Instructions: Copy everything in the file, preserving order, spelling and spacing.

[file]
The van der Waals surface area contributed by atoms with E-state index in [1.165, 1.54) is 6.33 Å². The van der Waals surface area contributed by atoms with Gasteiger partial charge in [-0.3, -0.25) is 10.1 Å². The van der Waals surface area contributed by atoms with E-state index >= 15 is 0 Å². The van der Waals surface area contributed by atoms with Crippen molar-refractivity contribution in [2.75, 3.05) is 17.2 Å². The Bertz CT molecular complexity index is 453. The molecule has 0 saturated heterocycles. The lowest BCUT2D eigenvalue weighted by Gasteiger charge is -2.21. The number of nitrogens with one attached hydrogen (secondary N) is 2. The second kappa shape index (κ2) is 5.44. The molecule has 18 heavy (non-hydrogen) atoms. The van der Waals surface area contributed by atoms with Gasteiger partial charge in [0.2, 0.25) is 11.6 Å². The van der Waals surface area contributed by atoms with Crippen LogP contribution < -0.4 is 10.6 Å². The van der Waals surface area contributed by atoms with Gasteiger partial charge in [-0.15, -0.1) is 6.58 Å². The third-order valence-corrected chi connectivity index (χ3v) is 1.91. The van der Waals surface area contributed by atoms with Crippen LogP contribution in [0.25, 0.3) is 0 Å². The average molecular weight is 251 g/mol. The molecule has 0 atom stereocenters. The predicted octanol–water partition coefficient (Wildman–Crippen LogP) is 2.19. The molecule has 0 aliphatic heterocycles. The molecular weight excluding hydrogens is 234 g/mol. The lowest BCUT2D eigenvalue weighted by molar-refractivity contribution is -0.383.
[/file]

The van der Waals surface area contributed by atoms with E-state index in [1.165, 1.54) is 6.33 Å². The van der Waals surface area contributed by atoms with Gasteiger partial charge in [-0.3, -0.25) is 10.1 Å². The van der Waals surface area contributed by atoms with E-state index >= 15 is 0 Å². The van der Waals surface area contributed by atoms with Crippen molar-refractivity contribution in [2.75, 3.05) is 17.2 Å². The Bertz CT molecular complexity index is 453. The molecule has 0 saturated heterocycles. The lowest BCUT2D eigenvalue weighted by Gasteiger charge is -2.21. The number of nitrogens with one attached hydrogen (secondary N) is 2. The second kappa shape index (κ2) is 5.44. The molecule has 18 heavy (non-hydrogen) atoms. The van der Waals surface area contributed by atoms with Gasteiger partial charge in [0.2, 0.25) is 11.6 Å². The van der Waals surface area contributed by atoms with Crippen LogP contribution < -0.4 is 10.6 Å². The van der Waals surface area contributed by atoms with Gasteiger partial charge in [-0.15, -0.1) is 6.58 Å². The third-order valence-corrected chi connectivity index (χ3v) is 1.91. The van der Waals surface area contributed by atoms with Crippen LogP contribution in [0.25, 0.3) is 0 Å². The average molecular weight is 251 g/mol. The molecule has 0 atom stereocenters. The predicted octanol–water partition coefficient (Wildman–Crippen LogP) is 2.19. The molecule has 0 aliphatic heterocycles. The molecular weight excluding hydrogens is 234 g/mol. The lowest BCUT2D eigenvalue weighted by molar-refractivity contribution is -0.383.